Fibroblast Growth Factor-23 and Cardiovascular Disease in the General Population: The Multi-Ethnic Study of Atherosclerosis
Is fibroblast growth factor-23 (FGF-23) associated with major subclinical and clinical cardiovascular disease outcomes?
Data from Multi-Ethnic Study of Atherosclerosis (MESA) were used for the present analysis. Only participants who were free of cardiovascular disease at baseline were included. Two participants with severe chronic kidney disease and three participants with FGF-23 values extremely out of range were excluded. FGF-23, a phosphate regulatory hormone that directly stimulates left ventricular (LV) hypertrophy in experimental models, was measured at baseline. LV mass was measured by magnetic resonance imaging, coronary artery calcium (CAC) by computed tomography, and carotid intima-medial thickness (IMT) by ultrasound. The MESA adjudicated incident heart failure, coronary heart disease, and stroke by medical record review.
A total of 6,547 participants were included in this study. The median and mean (standard deviation) serum FGF-23 concentration was 37.7 and 40.0 (15.2) pg/ml, respectively. Mean serum FGF-23 concentrations were quantitatively similar, although statistically different by race/ethnicity: 41.7 pg/ml in Caucasians, 39.3 pg/ml in African Americans, 39.8 pg/ml in Chinese-Americans, and 38.1 pg/ml in Hispanics. Mean FGF-23 concentrations were on average 1.0 pg/ml higher in men compared to women (p = 0.01). After adjustment, the highest FGF-23 quartile was associated with an estimated 2.4 gram greater LV mass (95% confidence interval [CI], 0.4%-4.5% greater) and a 26% greater odds of higher CAC scores (95% CI, 9%-46% greater) compared to the lowest quartile. Over 7.5 years of follow-up, each 20 pg/ml higher FGF-23 concentration was associated with a 19% greater risk of heart failure (95% CI, 3%-37% greater) and a 14% greater risk of coronary heart disease (95% CI, 1%-28% greater). FGF-23 was not associated with carotid IMT or stroke.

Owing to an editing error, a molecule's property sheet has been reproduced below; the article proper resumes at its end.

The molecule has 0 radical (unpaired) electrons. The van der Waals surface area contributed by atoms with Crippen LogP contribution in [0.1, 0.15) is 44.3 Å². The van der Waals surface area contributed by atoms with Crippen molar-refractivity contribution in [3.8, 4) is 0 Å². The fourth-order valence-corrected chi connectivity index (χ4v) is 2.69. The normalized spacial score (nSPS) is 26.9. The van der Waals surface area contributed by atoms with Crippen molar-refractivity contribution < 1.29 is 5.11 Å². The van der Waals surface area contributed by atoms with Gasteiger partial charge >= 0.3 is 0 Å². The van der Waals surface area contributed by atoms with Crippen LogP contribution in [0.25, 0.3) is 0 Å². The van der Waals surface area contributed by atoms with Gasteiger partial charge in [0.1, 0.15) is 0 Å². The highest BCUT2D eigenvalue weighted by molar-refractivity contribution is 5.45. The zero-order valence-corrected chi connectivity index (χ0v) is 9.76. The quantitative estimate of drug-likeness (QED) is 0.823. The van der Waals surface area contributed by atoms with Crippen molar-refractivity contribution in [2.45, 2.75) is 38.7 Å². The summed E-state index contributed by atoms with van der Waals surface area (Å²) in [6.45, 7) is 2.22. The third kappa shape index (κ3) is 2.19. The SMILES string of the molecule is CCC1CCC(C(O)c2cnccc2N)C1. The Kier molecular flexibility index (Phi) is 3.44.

The investigators concluded that higher serum FGF-23 concentrations are associated with subclinical cardiac disease and with new heart failure and coronary disease events, but not with carotid IMT or stroke.
These data from a large multi-ethnic population suggest that FGF-23 may be a novel factor, which can be used to identify patients at increased risk for heart failure and coronary events.
Keywords: Stroke, Atherosclerosis, European Continental Ancestry Group, Coronary Disease, Fibroblast Growth Factors, Hispanic Americans, Medical Records, Heart Diseases, Tomography, Heart Failure, Cardiovascular Diseases, Hypertrophy, United States
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